FIG. 1 is a plan view for illustrating an organic light-emitting display (OLED) device according to an example embodiment of the present disclosure;
FIG. 2 is a cross-sectional view of a portion of an active area of an OLED device according to an example embodiment of the present disclosure;
FIG. 3 is a cross-sectional view of a portion of an active area and an inactive area of an OLED device according to an example embodiment of the present disclosure;
FIG. 4 is a cross-sectional view of a portion of an active area of an OLED device according to another example embodiment of the present disclosure;
FIG. 5 is a cross-sectional view of a portion of an active area and an inactive area of an OLED device according to another example embodiment of the present disclosure;
FIG. 6 is a cross-sectional view of a portion of an active area and an inactive area of an OLED device according to Comparative Example; and
FIGS. 7 to 9 are cross-sectional views of a portion of an active area and an inactive area of an OLED device according to example embodiments of the present disclosure.
DETAILED DESCRIPTION OF THE PREFERRED EMBODIMENT
Advantages and features of the present disclosure and methods to achieve them will be elucidated from example embodiments described below in detail with reference to the accompanying drawings. However, the present disclosure is not limited to example embodiments disclosed herein but may be implemented in various different ways. The example embodiments are provided for making the disclosure of the present disclosure thorough and for fully conveying the scope of the present disclosure to those skilled in the art. It is to be noted that the scope of the present disclosure is defined only by the claims.
The figures, dimensions, ratios, angles, the numbers of elements given in the drawings are merely illustrative and are not limiting. Like reference numerals denote like elements throughout the descriptions. Further, descriptions on well-known technologies may be omitted in order not to unnecessarily obscure the gist of the present disclosure. It is to be noted that the terms “comprising,” “having,” “including” and so on, used in the description and claims, should not be interpreted as being restricted to the means listed thereafter unless specifically stated otherwise. Where an indefinite or definite article is used when referring to a singular noun, e.g., “a,” “an,” “the,” this includes a plural of that noun unless specifically stated otherwise. In describing elements, they are interpreted as including error margins even without explicit statements.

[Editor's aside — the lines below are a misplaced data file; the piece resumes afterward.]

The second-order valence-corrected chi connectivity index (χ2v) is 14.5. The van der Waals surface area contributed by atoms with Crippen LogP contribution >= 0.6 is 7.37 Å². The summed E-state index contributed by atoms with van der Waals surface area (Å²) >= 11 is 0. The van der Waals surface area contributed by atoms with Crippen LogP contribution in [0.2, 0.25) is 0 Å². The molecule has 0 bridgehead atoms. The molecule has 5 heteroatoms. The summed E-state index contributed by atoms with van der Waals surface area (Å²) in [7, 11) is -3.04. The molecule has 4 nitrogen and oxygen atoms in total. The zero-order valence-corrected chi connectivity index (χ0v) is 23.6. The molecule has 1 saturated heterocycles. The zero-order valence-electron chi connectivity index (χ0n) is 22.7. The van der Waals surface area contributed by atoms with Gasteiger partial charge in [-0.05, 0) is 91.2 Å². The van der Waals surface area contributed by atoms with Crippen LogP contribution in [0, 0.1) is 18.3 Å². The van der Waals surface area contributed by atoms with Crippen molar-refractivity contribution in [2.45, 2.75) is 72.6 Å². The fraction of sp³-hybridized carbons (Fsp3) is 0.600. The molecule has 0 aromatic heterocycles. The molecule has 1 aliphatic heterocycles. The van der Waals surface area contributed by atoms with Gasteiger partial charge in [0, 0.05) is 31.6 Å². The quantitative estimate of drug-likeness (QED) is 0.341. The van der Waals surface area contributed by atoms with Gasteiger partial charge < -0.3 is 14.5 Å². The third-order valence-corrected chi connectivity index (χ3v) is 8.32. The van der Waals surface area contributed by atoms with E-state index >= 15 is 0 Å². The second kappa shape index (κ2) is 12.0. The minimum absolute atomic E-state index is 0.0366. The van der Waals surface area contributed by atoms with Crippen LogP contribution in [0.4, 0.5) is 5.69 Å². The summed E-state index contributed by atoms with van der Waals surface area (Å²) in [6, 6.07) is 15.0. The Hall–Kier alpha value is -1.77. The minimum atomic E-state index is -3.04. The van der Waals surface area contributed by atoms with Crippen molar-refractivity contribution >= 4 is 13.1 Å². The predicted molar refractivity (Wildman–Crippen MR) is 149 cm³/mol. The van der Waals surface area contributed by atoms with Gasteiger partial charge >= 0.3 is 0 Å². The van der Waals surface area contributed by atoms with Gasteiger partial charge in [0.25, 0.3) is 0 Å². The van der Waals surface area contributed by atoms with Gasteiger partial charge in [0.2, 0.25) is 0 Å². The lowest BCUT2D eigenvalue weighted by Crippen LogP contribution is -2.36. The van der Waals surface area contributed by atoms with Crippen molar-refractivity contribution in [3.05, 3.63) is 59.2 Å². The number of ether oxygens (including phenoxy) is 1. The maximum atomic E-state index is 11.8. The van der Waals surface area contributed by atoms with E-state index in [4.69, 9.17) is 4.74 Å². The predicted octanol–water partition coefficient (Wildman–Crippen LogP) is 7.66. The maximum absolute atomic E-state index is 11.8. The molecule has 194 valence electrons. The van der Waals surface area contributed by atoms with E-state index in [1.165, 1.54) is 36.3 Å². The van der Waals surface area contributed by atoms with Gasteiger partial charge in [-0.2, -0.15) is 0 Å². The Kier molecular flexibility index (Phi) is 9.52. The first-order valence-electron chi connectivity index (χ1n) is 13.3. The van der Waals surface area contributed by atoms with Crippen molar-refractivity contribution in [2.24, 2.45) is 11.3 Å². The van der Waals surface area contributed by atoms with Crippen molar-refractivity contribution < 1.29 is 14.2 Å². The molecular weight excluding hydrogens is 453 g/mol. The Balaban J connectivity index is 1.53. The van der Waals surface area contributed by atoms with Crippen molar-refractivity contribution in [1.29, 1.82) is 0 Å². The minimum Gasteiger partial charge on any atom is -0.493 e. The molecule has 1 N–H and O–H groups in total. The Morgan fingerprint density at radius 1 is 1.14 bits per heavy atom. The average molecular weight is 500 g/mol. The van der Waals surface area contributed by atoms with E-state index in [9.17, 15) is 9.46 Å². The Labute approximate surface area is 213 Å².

In describing positional relationship, such as “an element A on an element B,” “an element A above an element B,” “an element A below an element B” and “an element A next to an element B,” another element C may be disposed between the elements A and B unless the term “directly” or “immediately” is explicitly used. As used herein, a phrase “an element A on an element B” refers to that the element A may be disposed directly on the element B and/or the element A may be disposed indirectly on the element B via another element C. As used herein, phrases “an element A connected to an element B” or “an element A coupled with an element B” refer to that the element A may be directly connected to/coupled with the element B, that that another element C may be interposed between the element A and the element B, and/or that the element A may be indirectly connected to/coupled with the element B via another element C.